Initial House ‘Minibus’ Spending Bill Would Trigger Sequester

House Appropriations Committee Chairman Rodney Frelinghuysen, R-N.J., did not address the spending cap issue. House Appropriations Committee Chairman Rodney Frelinghuysen, R-N.J., did not address the spending cap issue. J. Scott Applewhite/AP file photo

House Republicans are poised to move forward with a spending bill addressing one-quarter of the necessary segments to fund the federal government past October, even though the measure would trigger an across the-board sequester at the Defense Department.

President Trump has indicated he would sign the “minibus” legislation, which, in addition to defense, would fund programs related to military construction and veterans affairs, energy and water development, and the legislative branch. The House is scheduled to vote on the 2018 Make America Secure Appropriations Act this week, despite a lack of a budget deal authorizing lawmakers to exceed spending caps currently in place.

Democrats were quick to note the measure surpassed the limits spelled out in the 2011 Budget Control Act by $72 billion, which would trigger a 13.2 percent sequestration from all Defense accounts. That would mark the first actual revocation of funds since the 2011 Budget Control Act first went into effect in 2013, when agencies were forced to furlough employees and institute hiring freezes. In fiscal years 2014 through 2017, lawmakers struck bipartisan budget deals to alleviate the spending caps by offsetting the increases with other savings. Congressional negotiators have yet to unveil any such plan for fiscal 2018.

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Also controversially, the measure includes a provision to provide the Homeland Security Department with $1.6 billion for 60 miles of new fencing and 14 miles of secondary fencing along the U.S.-Mexico border. That provision alone will likely doom the measure with Democrats and in the Senate, where the bill will need 60 votes to pass. Democratic appropriators warned that their counterparts were “raising the threat of a disastrous Republican government shutdown” by failing to work on a bipartisan basis on raising caps on both defense and non-defense spending. Republicans have left a funding plan for non-defense agencies “with no path forward,” the Democrats said.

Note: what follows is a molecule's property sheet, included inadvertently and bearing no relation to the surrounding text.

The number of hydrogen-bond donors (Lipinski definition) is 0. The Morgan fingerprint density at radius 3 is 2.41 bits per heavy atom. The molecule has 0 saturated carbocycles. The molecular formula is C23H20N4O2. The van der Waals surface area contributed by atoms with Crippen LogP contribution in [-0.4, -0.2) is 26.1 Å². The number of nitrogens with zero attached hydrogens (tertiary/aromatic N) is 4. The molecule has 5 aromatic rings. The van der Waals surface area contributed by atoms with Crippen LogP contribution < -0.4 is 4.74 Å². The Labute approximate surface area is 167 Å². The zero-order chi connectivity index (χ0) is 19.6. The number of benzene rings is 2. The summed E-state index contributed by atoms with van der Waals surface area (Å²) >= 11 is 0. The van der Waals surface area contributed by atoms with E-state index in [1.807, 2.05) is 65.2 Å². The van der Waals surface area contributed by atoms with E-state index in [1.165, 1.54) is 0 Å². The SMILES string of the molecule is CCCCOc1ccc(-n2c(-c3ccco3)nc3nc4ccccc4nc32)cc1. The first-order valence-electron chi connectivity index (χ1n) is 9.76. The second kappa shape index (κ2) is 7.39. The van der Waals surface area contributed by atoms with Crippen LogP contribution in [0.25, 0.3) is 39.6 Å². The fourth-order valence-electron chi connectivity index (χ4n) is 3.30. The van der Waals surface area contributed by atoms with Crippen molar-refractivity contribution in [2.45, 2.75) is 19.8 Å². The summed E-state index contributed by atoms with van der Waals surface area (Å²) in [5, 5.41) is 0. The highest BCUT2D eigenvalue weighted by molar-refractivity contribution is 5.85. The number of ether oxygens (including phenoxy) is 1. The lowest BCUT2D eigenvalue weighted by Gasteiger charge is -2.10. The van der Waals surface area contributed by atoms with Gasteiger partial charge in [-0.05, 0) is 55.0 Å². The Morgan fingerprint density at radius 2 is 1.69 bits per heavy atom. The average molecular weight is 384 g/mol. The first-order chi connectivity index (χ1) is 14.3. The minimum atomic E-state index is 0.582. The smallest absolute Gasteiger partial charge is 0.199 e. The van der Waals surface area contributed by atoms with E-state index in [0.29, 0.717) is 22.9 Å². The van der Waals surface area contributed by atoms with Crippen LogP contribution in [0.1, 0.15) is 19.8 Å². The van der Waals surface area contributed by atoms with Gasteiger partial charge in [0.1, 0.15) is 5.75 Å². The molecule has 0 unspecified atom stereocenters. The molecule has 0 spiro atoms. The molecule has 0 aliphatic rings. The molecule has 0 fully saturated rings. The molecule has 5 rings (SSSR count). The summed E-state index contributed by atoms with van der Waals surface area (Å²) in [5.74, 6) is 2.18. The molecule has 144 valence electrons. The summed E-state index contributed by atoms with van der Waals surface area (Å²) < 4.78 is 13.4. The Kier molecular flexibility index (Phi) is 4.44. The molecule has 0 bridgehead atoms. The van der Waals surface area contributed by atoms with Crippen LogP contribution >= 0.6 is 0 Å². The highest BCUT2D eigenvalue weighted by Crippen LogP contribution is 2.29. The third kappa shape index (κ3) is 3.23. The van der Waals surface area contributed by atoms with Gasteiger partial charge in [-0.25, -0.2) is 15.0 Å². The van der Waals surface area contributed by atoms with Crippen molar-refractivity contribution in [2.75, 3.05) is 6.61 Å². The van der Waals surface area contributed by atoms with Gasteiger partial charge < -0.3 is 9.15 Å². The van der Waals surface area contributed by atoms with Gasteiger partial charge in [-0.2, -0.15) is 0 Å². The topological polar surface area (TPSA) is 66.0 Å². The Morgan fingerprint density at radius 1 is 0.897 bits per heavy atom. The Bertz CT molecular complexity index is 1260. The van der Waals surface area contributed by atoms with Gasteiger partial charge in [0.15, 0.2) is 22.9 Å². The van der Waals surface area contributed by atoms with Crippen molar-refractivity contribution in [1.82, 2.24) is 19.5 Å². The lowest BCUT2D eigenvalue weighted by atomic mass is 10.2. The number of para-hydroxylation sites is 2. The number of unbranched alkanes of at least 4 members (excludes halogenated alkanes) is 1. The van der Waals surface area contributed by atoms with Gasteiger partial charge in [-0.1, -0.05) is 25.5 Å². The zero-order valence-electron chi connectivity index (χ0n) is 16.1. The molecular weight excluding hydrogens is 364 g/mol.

In a statement on the measure, House Appropriations Committee Chairman Rodney Frelinghuysen, R-N.J., did not address the spending cap issue.

“All of our appropriations bills contain important funding for essential programs that serve the American people,” Frelinghuysen said. “I am committed to getting these security bills, as well as every single one of the remaining eight appropriations bills, through the legislative process and to the president’s desk.”

While the White House and Republicans in Congress have pushed for the increases in defense spending to be offset at non-defense agencies, such a strategy would require -- as noted by Justin Bogie, a senior policy analyst at the conservative-leaning Heritage Foundation -- legislation amending the framework of the BCA.

“While Congress should take steps to increase defense spending, they should do so by making at least equal reductions to domestic spending programs,” Bogie suggested.

When considering the $3.9 billion spending increase proposed in the spending bill for VA and inflationary adjustments, all other non-defense agencies would see their budgets reduced by $21.6 billion under the proposed House Republican Budget, according to left-leaning Center on Budget and Policy Priorities.

In a Statement of Administration Policy, the Office of Management and Budget praised the defense increases and border fencing funding without commenting on the spending caps.

“The funding provided in the bill would allow Customs and Border Protection to make critical investments in the areas of the border with the highest current risk and the greatest current operational need,” OMB wrote. It added the VA spending surge would support “care for our veterans as well as crucial reforms to the VA to reduce the disability claims backlog and provide greater oversight and accountability.”

OMB faulted lawmakers for failing to include Base Realignment and Closure authority, making some cuts at the Energy Department and other provisions not aligned with the White House’s priorities.

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